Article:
Now that you’ve prepared well for a meeting, consider how you might lead strong during the meeting. Of course, we all know that agendas and great facilitators are key to keeping a meeting on track. And, a good goal of every meeting is active participation from all members. Recently, I evaluated the methods I used to encourage meeting participation. I realized that the only method I employed was asking a participant to verbally share his opinion. I decided to experiment by encouraging participants to share their opinions during meetings via texting. I asked a question and waited for participants to text me their answers. What I discovered was so interesting: several of the more quiet participants texted their answers first and had really great ideas. Without the new form of participation, I would have missed these ideas.

Consider spicing up your next meeting by encouraging various forms of participation. It may seem like extra work for the meeting leader, but if you are able to utilize various forms of communication during a meeting, you ensure the best possible results! When passing along an agenda, consider sending it in multiple formats: email, paper, text, or even posted on a blog. While leading a meeting, consider multiple mediums to communicate a point: show a training video, text participants an interactive question, record an audio of your voice, or pass around a magazine article. If you meet regularly as a group, decide together which methods will accomplish the goals best!

And, finally, whenever possible add a few extra elements of enjoyability into your next meeting.

1. Unpredictability. Changing meetings up just a bit always seem to make them more enjoyable! One time, I moved a meeting to Chuck E. Cheese so that we could brainstorm new games for kids. It was fun, unexpected, and brought an extra level of energy to our time. Add unpredictability by changing the meeting tools. Instead of using pens, everyone must use crayons to take notes!

2. Games. Play a game that’s fun and also helps move the meeting forward. A few years ago, during a big ministry presentation meeting, I wanted to introduce our team to the rest of the group, so I included a baby photo of each member and had the rest of the group guess who was who. It was super fun and served a purpose that helped accomplish our goals throughout the meeting.

3. Sensory Experiences. For your next meeting, create a checklist that includes sight, hearing, touch, taste and smell experiences. Adding video, photos, sound effects and music are a great way to incorporate sight and hearing. What about placing an item in a paper bag that participants have to touch in order to discuss the next agenda item. Incorporate taste by bringing samples of food you plan to make or buy for your volunteers. Host a taste test during the meeting critiquing the samples and deciding on the food that’s just right for volunteers! And, why not bring a small candle or Christmas air freshener when planning the Christmas programming schedule. Adding sensory experiences is a great way to accomplish the goals of the meeting in a super fun way!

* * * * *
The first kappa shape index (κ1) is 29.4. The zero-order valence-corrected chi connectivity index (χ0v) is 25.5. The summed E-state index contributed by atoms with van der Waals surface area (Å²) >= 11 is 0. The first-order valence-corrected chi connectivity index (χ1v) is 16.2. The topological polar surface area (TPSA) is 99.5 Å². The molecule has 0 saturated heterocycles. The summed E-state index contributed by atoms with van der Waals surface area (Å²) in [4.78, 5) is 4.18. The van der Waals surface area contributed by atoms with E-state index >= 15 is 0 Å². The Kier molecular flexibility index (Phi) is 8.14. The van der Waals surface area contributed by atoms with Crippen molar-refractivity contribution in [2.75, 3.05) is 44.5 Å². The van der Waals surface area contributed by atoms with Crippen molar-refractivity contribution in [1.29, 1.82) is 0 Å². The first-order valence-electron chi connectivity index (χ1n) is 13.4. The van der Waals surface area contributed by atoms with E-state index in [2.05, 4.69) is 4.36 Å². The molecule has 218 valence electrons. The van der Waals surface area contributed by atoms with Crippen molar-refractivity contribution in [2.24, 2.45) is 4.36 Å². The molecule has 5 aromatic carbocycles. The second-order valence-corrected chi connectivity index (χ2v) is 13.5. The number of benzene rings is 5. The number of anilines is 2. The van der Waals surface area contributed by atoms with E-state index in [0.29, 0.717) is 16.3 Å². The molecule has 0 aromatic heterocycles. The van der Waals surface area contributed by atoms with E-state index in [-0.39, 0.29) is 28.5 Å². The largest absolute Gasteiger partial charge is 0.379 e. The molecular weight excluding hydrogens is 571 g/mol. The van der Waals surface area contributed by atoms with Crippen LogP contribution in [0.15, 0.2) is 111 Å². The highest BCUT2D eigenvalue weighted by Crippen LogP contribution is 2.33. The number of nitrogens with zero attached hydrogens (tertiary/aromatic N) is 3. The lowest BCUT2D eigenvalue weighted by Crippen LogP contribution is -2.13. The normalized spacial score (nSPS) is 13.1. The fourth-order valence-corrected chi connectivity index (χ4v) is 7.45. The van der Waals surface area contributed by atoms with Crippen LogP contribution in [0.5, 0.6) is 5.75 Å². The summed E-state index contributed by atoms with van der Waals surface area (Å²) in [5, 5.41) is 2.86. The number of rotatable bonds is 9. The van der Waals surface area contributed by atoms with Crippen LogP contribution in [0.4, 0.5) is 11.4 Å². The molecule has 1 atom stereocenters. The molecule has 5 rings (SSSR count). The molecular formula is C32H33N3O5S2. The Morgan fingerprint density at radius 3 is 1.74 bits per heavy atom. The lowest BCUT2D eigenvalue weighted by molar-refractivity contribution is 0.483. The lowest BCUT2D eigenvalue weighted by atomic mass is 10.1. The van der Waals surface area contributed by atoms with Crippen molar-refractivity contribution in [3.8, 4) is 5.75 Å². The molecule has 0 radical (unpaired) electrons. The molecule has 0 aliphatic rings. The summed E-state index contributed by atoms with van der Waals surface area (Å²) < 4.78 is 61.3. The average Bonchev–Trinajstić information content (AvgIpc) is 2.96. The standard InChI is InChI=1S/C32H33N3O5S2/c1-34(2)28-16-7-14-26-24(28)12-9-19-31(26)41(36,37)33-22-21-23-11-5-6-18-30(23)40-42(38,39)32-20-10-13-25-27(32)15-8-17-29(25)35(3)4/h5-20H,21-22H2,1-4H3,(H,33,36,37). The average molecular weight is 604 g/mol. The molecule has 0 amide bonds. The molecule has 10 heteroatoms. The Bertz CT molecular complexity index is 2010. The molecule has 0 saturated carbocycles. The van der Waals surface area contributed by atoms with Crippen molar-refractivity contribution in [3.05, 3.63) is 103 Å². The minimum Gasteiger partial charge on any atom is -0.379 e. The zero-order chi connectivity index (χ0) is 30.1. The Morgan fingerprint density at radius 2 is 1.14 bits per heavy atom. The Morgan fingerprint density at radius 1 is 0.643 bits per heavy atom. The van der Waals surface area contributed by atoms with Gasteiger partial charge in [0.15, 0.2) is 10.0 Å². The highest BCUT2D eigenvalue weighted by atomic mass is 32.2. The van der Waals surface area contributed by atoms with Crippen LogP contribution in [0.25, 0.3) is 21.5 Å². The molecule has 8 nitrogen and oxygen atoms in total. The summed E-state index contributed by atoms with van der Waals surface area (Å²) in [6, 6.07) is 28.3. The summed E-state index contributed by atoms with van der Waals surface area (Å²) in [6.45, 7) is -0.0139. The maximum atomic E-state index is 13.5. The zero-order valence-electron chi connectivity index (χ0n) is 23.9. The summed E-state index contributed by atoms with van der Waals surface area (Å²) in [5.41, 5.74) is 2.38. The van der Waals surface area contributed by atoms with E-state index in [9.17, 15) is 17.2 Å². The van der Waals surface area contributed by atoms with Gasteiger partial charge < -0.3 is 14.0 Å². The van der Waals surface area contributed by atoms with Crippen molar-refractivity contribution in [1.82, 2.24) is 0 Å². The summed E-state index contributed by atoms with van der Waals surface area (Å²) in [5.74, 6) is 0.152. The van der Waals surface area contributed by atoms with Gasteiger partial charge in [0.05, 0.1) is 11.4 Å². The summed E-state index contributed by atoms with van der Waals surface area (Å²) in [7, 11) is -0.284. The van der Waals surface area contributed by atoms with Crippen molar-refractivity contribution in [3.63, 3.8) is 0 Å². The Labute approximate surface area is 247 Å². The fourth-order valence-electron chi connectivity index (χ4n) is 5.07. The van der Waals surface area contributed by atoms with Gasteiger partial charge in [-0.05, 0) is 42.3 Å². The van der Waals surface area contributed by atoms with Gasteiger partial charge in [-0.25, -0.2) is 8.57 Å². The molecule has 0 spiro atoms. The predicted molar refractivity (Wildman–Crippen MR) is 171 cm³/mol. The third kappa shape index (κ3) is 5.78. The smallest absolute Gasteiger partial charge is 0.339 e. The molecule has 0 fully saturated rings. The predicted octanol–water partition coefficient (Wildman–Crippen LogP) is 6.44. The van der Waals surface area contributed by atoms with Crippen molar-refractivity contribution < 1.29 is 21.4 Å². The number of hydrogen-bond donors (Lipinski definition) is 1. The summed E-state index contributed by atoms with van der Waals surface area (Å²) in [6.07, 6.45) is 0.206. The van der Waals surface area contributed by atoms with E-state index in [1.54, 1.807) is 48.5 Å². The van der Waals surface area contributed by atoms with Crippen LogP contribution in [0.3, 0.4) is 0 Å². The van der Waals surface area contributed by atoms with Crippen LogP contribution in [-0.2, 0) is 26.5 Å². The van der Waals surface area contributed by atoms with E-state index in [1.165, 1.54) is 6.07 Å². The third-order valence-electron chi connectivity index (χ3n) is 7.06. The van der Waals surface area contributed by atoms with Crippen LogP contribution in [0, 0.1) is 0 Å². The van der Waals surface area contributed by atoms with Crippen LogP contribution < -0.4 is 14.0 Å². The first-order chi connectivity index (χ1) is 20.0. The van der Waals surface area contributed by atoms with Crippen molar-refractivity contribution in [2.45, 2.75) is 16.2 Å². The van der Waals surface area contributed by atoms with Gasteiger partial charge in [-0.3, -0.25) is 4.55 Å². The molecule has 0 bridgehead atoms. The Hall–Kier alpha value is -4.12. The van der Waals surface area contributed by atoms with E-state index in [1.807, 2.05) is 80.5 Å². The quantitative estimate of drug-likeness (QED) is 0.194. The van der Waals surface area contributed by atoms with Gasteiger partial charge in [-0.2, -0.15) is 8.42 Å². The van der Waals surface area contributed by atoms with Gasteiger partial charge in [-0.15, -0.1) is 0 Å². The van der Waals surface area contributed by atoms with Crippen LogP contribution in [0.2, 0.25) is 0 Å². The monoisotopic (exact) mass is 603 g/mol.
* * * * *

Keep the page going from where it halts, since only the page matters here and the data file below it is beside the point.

Meetings are important and can be enjoyable while being productive! And, when they’re enjoyable, more is accomplished, everyone leaves motivated, and you’ve got happy team members. Spend time preparing, considering the environment and adding extra doses of enjoyability. When you do, you’ll be well on your way to building a better meeting.

 

Additional Meeting Resources:

Creating a Culture for Great Meetings: CM Telesummit Workshop 

Video: http://pajamaconference.com

Notes: http://www.lemonlimekids.com/wp-content/uploads/2011/04/CM-Telesummit-Outline-1.pdf

The Power and Joy of Meetings: 252 Basics Online Article (http://www.therethinkgroup.com/common/2011/01/252basics/more.html)

Hold a 22 Minute Meeting (http://www.22minutemeeting.info/22MinuteMeetingPoster.pdf)

Death by Meeting by Patrick Lencioni

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About the Author

Amy Dolan is founder, leader and blogger for Lemon Lime Kids, a children’s ministry consulting company that seeks to encourage churches to consider a fresh approach to leading and teaching children. Amy started the company in 2005, as a way to empower and encourage fellow children’s ministry leaders, and since that first day has had the opportunity to work with leaders & organizations committed to the spiritual growth of children. Amy believes that the church fully empowered, combined with the commitment of the family, and the compassion of the community has the power to inspire children’s faith for a lifetime. In addition to her consulting work with Lemon Lime Kids, Amy leads the strategic curriculum development for Phil Vischer’s new curriculum What’s in the Bible? (whatsinthebible.com), and serves as Director of LOCAL, a Chicago-area children’s ministry collaborative (kidmin.com). Amy is the former Executive Director for Children’s Ministry at the Willow Creek Association, a former Children’s Ministry Director at The Chapel in Libertyville, IL and a Curriculum Writer for Promiseland at Willow Creek in South Barrington. Amy is proud to be married to her husband Kelly, and loves living in Chicago. Amy blogs at lemonlimekids.com and tweets at @adolan.